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A comparison of responses to single and repeated discrete choice questions

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  • McNair, Ben J.
  • Bennett, Jeff
  • Hensher, David A.

Abstract

According to neoclassical economic theory, a stated preference elicitation format comprising a single binary choice between the status quo and one alternative is incentive compatible under certain conditions. Formats typically used in choice experiments comprising a sequence of discrete choice questions do not hold this property. In this paper, the effect on stated preferences of expanding the number of binary choice tasks per respondent from one to four is tested using a split sample treatment in an attribute-based survey relating to the undergrounding of overhead electricity and telecommunications wires. We find evidence to suggest that presenting multiple choice tasks per respondent decreases estimates of expected willingness to pay. Preferences stated in the first of a sequence of choice tasks are not significantly different from those stated in the incentive compatible single binary choice task, but, in subsequent choice tasks, responses are influenced by cost levels observed in past questions. Three behavioural explanations can be advanced – weak strategic misrepresentation, reference point revision and cost-driven value learning. The evidence is contrary to the standard assumption of truthful response with stable preferences.

Suggested Citation

  • McNair, Ben J. & Bennett, Jeff & Hensher, David A., 2010. "A comparison of responses to single and repeated discrete choice questions," MPRA Paper 23163, University Library of Munich, Germany.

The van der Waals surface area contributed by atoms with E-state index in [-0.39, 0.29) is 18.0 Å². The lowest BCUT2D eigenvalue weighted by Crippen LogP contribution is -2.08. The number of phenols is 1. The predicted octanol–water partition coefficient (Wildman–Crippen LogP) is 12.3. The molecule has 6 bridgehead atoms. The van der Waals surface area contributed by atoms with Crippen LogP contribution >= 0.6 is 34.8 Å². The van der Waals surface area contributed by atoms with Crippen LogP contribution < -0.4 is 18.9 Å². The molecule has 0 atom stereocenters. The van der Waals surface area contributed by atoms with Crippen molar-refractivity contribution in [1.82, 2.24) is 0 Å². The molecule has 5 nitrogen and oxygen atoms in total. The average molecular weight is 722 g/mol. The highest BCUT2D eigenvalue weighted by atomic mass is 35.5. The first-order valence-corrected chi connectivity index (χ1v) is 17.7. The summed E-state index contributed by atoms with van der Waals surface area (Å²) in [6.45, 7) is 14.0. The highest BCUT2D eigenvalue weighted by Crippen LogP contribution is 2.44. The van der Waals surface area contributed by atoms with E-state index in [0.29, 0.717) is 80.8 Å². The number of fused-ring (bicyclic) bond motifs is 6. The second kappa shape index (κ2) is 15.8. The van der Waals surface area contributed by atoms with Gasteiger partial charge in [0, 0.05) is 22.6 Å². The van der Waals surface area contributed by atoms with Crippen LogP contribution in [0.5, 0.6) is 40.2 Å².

• Handle: RePEc:pra:mprapa:23163
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    Cited by:

    1. Kragt, Marit Ellen, 2013. "Comparing models of unobserved heterogeneity in environmental choice experiments," Working Papers 144447, University of Western Australia, School of Agricultural and Resource Economics.
    2. Gabriela Scheufele & Jeff Bennett, 2013. "Effects of alternative elicitation formats in discrete choice experiments," Australian Journal of Agricultural and Resource Economics, Australian Agricultural and Resource Economics Society, vol. 57(2), pages 214-233, April.
    3. repec:sss:wpaper:201406 is not listed on IDEAS
    4. Interis, Matthew & Petrolia, Daniel, 2014. "The Effects of Consequentiality in Binary- and Multinomial-Choice Surveys," Journal of Agricultural and Resource Economics, Western Agricultural Economics Association, vol. 39(2), pages 1-16.
    5. Matthew Interis & Chang Xu & Daniel Petrolia & Kalyn Coatney, 2016. "Examining unconditional preference revelation in choice experiments: a voting game approach," Journal of Environmental Economics and Policy, Taylor & Francis Journals, vol. 5(1), pages 125-142, March.
    6. McNair, Ben J. & Bennett, Jeff & Hensher, David A. & Rose, John M., 2011. "Households' willingness to pay for overhead-to-underground conversion of electricity distribution networks," Energy Policy, Elsevier, vol. 39(5), pages 2560-2567, May.
    7. Mahieu, Pierre-Alexandre & Andersson, Henrik & Beaumais, Olivier & Crastes dit Sourd, Romain & Hess, François-Charles & Wolff, François-Charles, 2017. "Stated preferences: a unique database composed of 1657 recent published articles in journals related to agriculture, environment, or health," Review of Agricultural, Food and Environmental Studies, Institut National de la Recherche Agronomique (INRA), vol. 98(3), November.
    8. Jürgen Meyerhoff & Malte Oehlmann & Priska Weller, 2015. "The Influence of Design Dimensions on Stated Choices in an Environmental Context," Environmental & Resource Economics, Springer;European Association of Environmental and Resource Economists, vol. 61(3), pages 385-407, July.
    9. McNair, Ben J. & Bennett, Jeff & Hensher, David A., 2010. "Households’ Willingness to Pay for Undergrounding Electricity and Telecommunications Wires," MPRA Paper 23164, University Library of Munich, Germany.
    10. Mikolaj Czajkowski & Anna Barczak & Wiktor Budzinski & Marek Giergiczny & Nick Hanley, 2014. "Within- and between- sample tests of preference stability and willingness to pay for forest management," Discussion Papers in Environment and Development Economics 2014-06, University of St. Andrews, School of Geography and Sustainable Development.